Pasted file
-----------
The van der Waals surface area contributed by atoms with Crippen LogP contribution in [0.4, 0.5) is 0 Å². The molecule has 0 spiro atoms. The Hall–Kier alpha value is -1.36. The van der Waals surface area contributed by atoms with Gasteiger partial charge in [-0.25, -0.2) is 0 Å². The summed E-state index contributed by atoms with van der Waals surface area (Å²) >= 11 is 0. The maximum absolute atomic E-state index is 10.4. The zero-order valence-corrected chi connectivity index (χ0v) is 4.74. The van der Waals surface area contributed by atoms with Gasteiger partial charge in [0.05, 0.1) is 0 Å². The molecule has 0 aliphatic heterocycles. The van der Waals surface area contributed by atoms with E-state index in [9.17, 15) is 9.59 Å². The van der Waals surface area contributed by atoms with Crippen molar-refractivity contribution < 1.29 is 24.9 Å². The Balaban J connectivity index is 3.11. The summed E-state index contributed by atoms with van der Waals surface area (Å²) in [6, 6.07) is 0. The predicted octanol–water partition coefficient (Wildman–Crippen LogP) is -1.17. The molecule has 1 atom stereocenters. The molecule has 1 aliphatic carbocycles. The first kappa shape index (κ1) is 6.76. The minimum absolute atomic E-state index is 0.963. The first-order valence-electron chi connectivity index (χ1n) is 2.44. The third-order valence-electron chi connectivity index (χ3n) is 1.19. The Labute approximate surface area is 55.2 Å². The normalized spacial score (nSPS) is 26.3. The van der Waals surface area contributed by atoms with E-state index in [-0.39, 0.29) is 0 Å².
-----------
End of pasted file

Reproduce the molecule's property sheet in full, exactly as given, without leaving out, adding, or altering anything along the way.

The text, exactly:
The van der Waals surface area contributed by atoms with Crippen LogP contribution in [0.4, 0.5) is 0 Å². The molecule has 0 spiro atoms. The Hall–Kier alpha value is -1.36. The van der Waals surface area contributed by atoms with Gasteiger partial charge in [-0.25, -0.2) is 0 Å². The summed E-state index contributed by atoms with van der Waals surface area (Å²) >= 11 is 0. The maximum absolute atomic E-state index is 10.4. The zero-order valence-corrected chi connectivity index (χ0v) is 4.74. The van der Waals surface area contributed by atoms with Gasteiger partial charge in [0.05, 0.1) is 0 Å². The molecule has 0 aliphatic heterocycles. The van der Waals surface area contributed by atoms with E-state index in [9.17, 15) is 9.59 Å². The van der Waals surface area contributed by atoms with Crippen molar-refractivity contribution < 1.29 is 24.9 Å². The Balaban J connectivity index is 3.11. The summed E-state index contributed by atoms with van der Waals surface area (Å²) in [6, 6.07) is 0. The predicted octanol–water partition coefficient (Wildman–Crippen LogP) is -1.17. The molecule has 1 atom stereocenters. The molecule has 1 aliphatic carbocycles. The first kappa shape index (κ1) is 6.76. The minimum absolute atomic E-state index is 0.963. The first-order valence-electron chi connectivity index (χ1n) is 2.44. The third-order valence-electron chi connectivity index (χ3n) is 1.19. The Labute approximate surface area is 55.2 Å². The normalized spacial score (nSPS) is 26.3. The van der Waals surface area contributed by atoms with E-state index in [-0.39, 0.29) is 0 Å².